around......in the fall we set up our fall netting protection because even
skimmers can only handle so many leaves and then take it down in late fall.
In the meantime we have enjoyed the crystal clear water, healthy fish and
lily blooms galore from the plants planted directly in the bottom of the
watergarden.......not one time did I have to trapse into the watergarden to
clean a pump intake.....or have cloudy water.......
Can you have crystal clear water in a simple liner pond.........yes, we did
it for seven years until we saw "the light".........now my life is simple,
create watergardens with considerable less calculations, crystal clear
water, happy clients across teh country and no more headaches!!!!
Our business model is based on focusing on success, not failures......I have
not had the opportunity to visit this site due to this being obviously our
busy season....but when I looked today the questions and answers are still
the same...........Unfortunately Doctors are the same as this
newsgroup...........they treat sickness.....they are not taught to promote
health......ever have a 300 lb. smoking doctor tell you your blood pressure
is high???? I am sure this commentary will raise the ire of the usual
people in this newsgroup, however, I feel I need to tell you how "I" see
watergarden development changing on a daily basis..........don't get me
started on the Koi Gods and how you have to have a $20,000 filter system
that takes up half of your basement and bottom drain to keep their
We have happy, healthy fish worth thousands in our ponds and they love the
BS Landscape Architecture
Remember.....Life is a game don't live it on the bench!
AGAINST ROCKS IN THE POND
The Case for Smooth Bottom Pond Design:
Todo --- North Florida Koi Club,
Past President & News Letter Editor email@example.com
Recently there has been an ongoing debate on the news group rec.ponds
discussing several ponders preference for ponds with a layer of gravel
across their pond's bottoms. Among their reasons for this are 1) The light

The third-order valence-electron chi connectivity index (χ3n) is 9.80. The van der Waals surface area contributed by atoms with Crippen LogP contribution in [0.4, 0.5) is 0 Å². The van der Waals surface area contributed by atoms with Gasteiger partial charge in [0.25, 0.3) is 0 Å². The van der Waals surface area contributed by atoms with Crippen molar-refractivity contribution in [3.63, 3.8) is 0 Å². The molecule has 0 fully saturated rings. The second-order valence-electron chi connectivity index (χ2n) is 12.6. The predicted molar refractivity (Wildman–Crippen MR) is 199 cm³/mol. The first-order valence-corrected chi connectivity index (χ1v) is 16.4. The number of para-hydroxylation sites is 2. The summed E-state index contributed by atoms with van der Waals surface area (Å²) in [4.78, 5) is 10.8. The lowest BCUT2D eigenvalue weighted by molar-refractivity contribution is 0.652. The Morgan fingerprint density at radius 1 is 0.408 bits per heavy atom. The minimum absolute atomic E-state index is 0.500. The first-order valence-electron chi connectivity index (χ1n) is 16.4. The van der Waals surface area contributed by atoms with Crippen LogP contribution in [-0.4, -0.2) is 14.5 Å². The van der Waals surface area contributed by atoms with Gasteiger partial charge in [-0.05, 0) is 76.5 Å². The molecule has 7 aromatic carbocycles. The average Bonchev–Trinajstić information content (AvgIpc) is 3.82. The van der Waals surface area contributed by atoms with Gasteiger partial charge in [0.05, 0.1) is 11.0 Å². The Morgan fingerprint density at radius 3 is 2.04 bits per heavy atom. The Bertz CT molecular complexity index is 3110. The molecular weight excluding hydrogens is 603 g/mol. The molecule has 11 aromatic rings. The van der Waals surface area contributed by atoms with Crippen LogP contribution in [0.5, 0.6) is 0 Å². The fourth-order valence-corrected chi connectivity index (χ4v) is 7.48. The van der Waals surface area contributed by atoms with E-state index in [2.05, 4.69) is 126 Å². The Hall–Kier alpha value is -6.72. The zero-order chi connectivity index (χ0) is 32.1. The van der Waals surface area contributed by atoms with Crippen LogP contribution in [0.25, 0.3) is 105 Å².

bottom makes the fish easier to see, 2) the gravel is more attractive than a
smooth black liner, 3) what possible difficulties that may occur due to
trapped organic matter can be solved by biological and/or chemical means.
There are however, real reasons to reconsider the decision to place gravel
in a pond.
The bottom may be lighter in color, but often times this light rock gets
covered with dark green algae, which defeats the intention. The gravel can
get covered with mulm, the dark organic material that is a byproduct of the
natural biological functions of a pond. The mulm can totally or partially
obscure the bottom. Hence, it is an open question how long the bottom will
As for the aesthetics of the gravel. There is not discussion on taste so
this becomes no real argument for or against this question.
The third point is then the most critical and most contentious. With a
gravel bottom the mulm,
fish waste and decaying plant matter from the pond does not flow quickly to
the drain or sump, where it can be removed from the pond. The gunk gets
trapped in the spaces between the stones and there it sits.
In a properly designed pond the solids produced in it are carried by the
flow of the water down to where the pump can suck the material out and send
it to the filter system where it belongs. (Please note that I do not imply
that a pond with gravel is by definition poorly designed, for there are many
smooth bottom ponds whose specifications do not add to its efficiency.
However, I do say that no matter what the design, gravel degrades the
efficiency of a pond).
What then, is the detrimental effect of having gravel. The first thing to
remember is that a pond is not an aquarium outside. Gravel, used in an
aquarium has a purpose, it acts as part of the filter system. Water is
drawn through the gravel, mechanically removing debris and providing a
surface for aerobic bacteria which neutralize ammonia and other byproducts
of the aquarium system. The water is then pumped back into the tank.
In a pond there is not under-gravel filter. Water is not drawn through the
stones, it passes over the top and the mulm that accumulates under and